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Why obvious lies make great propaganda

The propaganda trick Trump and Putin both use.

At the height of the 2016 election, researchers at the RAND Corporation released a report documenting an unusual propaganda model dubbed the “firehose of falsehood.” The report described a strategy where a propagandist could overwhelm the public by producing a never-ending stream of misinformation and falsehoods.

The report found that these lies didn’t have to be believable — even clear falsehoods, repeated widely and frequently enough, could be effective in warping public opinion in the propagandist’s favor.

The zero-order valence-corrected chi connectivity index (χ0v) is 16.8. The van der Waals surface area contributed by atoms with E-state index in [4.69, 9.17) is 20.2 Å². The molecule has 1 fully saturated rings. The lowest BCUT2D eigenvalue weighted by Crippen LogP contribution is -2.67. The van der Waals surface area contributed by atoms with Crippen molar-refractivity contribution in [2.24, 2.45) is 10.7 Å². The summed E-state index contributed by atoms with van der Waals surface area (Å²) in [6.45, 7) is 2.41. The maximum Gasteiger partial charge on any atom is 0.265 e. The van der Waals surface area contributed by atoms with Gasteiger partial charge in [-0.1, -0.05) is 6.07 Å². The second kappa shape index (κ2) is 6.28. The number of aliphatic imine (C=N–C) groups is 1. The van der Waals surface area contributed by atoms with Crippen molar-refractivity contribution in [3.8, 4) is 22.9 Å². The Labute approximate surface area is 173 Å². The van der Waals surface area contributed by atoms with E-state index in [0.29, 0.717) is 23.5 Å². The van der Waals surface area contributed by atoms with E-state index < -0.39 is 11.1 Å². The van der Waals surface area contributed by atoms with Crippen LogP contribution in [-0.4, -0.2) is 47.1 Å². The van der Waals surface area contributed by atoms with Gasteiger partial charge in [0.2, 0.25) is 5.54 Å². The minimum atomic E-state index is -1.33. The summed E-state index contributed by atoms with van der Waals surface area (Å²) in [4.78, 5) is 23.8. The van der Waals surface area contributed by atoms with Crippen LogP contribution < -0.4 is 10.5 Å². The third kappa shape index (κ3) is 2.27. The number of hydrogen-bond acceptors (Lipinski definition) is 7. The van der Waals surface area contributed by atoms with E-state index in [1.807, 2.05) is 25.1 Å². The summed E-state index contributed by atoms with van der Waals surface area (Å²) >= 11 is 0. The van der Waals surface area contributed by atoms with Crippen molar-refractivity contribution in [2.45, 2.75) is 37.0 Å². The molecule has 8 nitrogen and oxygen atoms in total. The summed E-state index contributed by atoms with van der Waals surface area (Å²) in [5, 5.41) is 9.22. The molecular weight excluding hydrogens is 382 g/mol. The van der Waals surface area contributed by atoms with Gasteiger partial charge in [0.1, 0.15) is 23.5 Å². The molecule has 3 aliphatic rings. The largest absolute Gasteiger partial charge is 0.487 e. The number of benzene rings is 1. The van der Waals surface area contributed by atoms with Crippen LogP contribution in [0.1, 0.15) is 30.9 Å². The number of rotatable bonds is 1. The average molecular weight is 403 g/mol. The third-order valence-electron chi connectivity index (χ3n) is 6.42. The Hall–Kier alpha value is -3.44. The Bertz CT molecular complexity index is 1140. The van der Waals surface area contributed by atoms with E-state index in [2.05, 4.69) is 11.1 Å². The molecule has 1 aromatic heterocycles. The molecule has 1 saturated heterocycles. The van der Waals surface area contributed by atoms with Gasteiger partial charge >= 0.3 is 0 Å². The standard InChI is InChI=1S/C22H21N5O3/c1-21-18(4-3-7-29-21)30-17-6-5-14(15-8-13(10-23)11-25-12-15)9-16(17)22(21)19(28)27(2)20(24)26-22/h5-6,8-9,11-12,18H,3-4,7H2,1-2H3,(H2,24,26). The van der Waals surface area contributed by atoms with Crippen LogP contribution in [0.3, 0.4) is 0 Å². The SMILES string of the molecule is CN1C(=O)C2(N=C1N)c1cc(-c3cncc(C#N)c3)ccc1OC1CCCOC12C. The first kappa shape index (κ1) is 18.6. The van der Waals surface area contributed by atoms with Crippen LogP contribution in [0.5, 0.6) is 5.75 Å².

It might sound like the RAND report was describing Trump, whose lies are often so blatant they defy explanation.

But the report was actually describing Russian propaganda.

At first glance, Trump and Russian leader Vladimir Putin seem to have wildly different communication styles. But what they share is a tendency to repeat big, obvious lies. Whether it’s denying the presence of Russian troops in Crimea or falsely claiming millions of people voted illegally during the 2016 election, both leaders demonstrate a kind of shamelessness when it comes to telling and retelling big lies.

That’s because firehosing isn’t actually about persuasion. It’s about power.

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